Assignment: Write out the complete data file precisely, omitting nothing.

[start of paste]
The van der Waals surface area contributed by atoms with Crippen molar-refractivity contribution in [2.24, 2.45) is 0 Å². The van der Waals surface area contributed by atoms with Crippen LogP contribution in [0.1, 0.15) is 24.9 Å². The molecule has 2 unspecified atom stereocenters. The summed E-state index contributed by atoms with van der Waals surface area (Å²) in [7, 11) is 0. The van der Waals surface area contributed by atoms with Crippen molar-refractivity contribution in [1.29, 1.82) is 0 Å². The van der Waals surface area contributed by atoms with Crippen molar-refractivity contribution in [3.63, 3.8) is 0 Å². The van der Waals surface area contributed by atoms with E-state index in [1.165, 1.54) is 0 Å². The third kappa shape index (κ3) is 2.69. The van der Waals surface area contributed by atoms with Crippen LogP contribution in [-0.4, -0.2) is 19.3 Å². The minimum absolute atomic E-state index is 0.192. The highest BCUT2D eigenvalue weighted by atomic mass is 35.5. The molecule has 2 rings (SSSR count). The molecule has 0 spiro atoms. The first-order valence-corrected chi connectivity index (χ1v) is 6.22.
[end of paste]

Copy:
The van der Waals surface area contributed by atoms with Crippen molar-refractivity contribution in [2.24, 2.45) is 0 Å². The van der Waals surface area contributed by atoms with Crippen LogP contribution in [0.1, 0.15) is 24.9 Å². The molecule has 2 unspecified atom stereocenters. The summed E-state index contributed by atoms with van der Waals surface area (Å²) in [7, 11) is 0. The van der Waals surface area contributed by atoms with Crippen molar-refractivity contribution in [1.29, 1.82) is 0 Å². The van der Waals surface area contributed by atoms with Crippen molar-refractivity contribution in [3.63, 3.8) is 0 Å². The van der Waals surface area contributed by atoms with E-state index in [1.165, 1.54) is 0 Å². The third kappa shape index (κ3) is 2.69. The van der Waals surface area contributed by atoms with Crippen LogP contribution in [-0.4, -0.2) is 19.3 Å². The minimum absolute atomic E-state index is 0.192. The highest BCUT2D eigenvalue weighted by atomic mass is 35.5. The molecule has 2 rings (SSSR count). The molecule has 0 spiro atoms. The first-order valence-corrected chi connectivity index (χ1v) is 6.22.